You can then scale up from micro-blogging to a full fledged blog. A blog was the first true social element of the web. Almost every business these days has a corporate blog, and they can be useful for air shows, too. Annual events can keep people up to date on plans for the next show, as well as share news, or comment on industry events for the entertainment of their readers. Blog pages serve as a good home base for an event coordinator who works on an event every year.
But the best and most social element of blogs is that readers can comment and have a discussion. Then, an air show event isn’t just an annual celebration, but a year-long conversation.
For many of the same reasons that they are useful to event organizers, all of these social media tools can also be useful to performers. In addition, performers can make effective use of two additional tools: YouTube and Flickr, two sites that specialize in showing video and still photographs, respectively.
It’s hard to exaggerate the power of video and pictures. CNN reported last year that, according to Internet marketing research firm comScore, Internet users in the United States watched 14.3 billion videos in December of 2009. That translates to more than 19 million videos watched every hour of every day for a full month. Flickr is the most popular photo sharing site on the web, with more than 3 million regular visitors. A YouTube and/or Flickr account can serve as a home base in the social media network for a performer, who can direct interested event organizers or fans to those sites to see him/her perform. And the performer can use Twitter, Facebook, and a blog to update fans on the latest footage or photos to view.
Of course, all of these tools are only useful when they are used continuously. If people aren’t engaging with you, it doesn’t matter how many platforms you’re using. Social media marketing requires adopting a new philosophy about reaching out to audiences and markets. It’s about making a connection with volunteers, fans and sponsors them and giving them an opportunity to be a part of and identify more closely with a show, an event or a performer.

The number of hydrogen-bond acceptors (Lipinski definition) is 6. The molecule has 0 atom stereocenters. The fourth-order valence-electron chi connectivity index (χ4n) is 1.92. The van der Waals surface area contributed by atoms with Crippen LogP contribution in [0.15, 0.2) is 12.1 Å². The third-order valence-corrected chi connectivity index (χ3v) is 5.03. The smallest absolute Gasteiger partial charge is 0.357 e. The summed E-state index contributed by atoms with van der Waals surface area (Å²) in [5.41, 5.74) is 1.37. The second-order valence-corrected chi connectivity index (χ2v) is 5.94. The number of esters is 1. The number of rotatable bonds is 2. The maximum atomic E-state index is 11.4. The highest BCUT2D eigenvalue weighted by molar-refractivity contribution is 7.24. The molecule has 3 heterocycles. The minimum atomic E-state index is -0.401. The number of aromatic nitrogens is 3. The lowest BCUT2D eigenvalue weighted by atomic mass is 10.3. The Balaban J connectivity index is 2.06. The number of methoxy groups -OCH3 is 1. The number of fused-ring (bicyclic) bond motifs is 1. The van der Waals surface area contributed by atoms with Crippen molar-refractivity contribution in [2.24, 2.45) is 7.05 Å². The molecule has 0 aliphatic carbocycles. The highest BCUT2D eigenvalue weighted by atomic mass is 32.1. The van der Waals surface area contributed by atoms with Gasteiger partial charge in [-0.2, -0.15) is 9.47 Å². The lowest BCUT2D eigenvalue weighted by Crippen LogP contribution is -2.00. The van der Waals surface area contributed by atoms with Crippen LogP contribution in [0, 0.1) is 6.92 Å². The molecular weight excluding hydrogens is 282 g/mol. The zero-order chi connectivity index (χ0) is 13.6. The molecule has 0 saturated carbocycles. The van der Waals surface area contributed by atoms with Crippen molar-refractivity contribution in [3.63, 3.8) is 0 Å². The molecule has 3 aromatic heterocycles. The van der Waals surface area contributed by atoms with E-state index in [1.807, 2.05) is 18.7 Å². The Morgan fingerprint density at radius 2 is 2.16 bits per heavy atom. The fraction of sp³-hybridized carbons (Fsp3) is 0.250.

This makes measuring the effectiveness of social media marketing challenging.
Ten years ago, the effectiveness of online marketing strategies was measured with the number of clicks. Today, it’s less about clicks and more about page views, or the number of people looking at a site. But it’s now possible to measure even more closely than that. How much time an individual is spending on a site, for example.
The bottom line? Air show professionals – both event organizers and pilots – want fans and followers to be talking about air shows and air show performers. They want to use social media as a tool to help get the general public marketing the event or the performer through word of mouth. Experts agree that a truly effective social media marketing campaign captures the attention of the right people and inspires them to act on your behalf. Here are three simple rules to follow:
First, you’ll need to add new and interesting content on all platforms on Facebook, YouTube and more. That means posting on your blog a few times a week, uploading new pictures and video whenever its available, checking Facebook regularly, commenting on posts, and sending Tweets to your followers on Twitter.
Second, it requires that you go to your audience: reach out to potential sponsors on these social media platforms and invite them to check out your own pages. Follow the blogs or Twitter accounts of your business contacts, or Friend them on Facebook. The social internet is all about connections. It’s easy to create a Facebook page, but just because you build it doesn’t mean they will come! Instead, make sure people know you have a presence online, give them a reason to visit, and give them a reason to return.
Third, it requires patience. Success in social marketing and networking doesn’t happen overnight. But don’t be intimidated. This is an emerging industry, and the “rules,” if there are any, are still being developed. With new technology coming out every few months, everyone is still experimenting. Try out these services, experiment, and see what comes of it. Industry experts talk about the importance of an evangelist within a company or organization; of having someone who’s passionate about social media and willing to spend time and energy at the beginning to get a program going. Identify that person within your organization and empower him or her to establish that presence in various social media on behalf of your organization. You might even consider hiring a professional to get the job done.
In any case, poke around on Google and see what you can find about social media marketing. It’s an exciting time to get involved in this industry, and there is a lot of information available out there.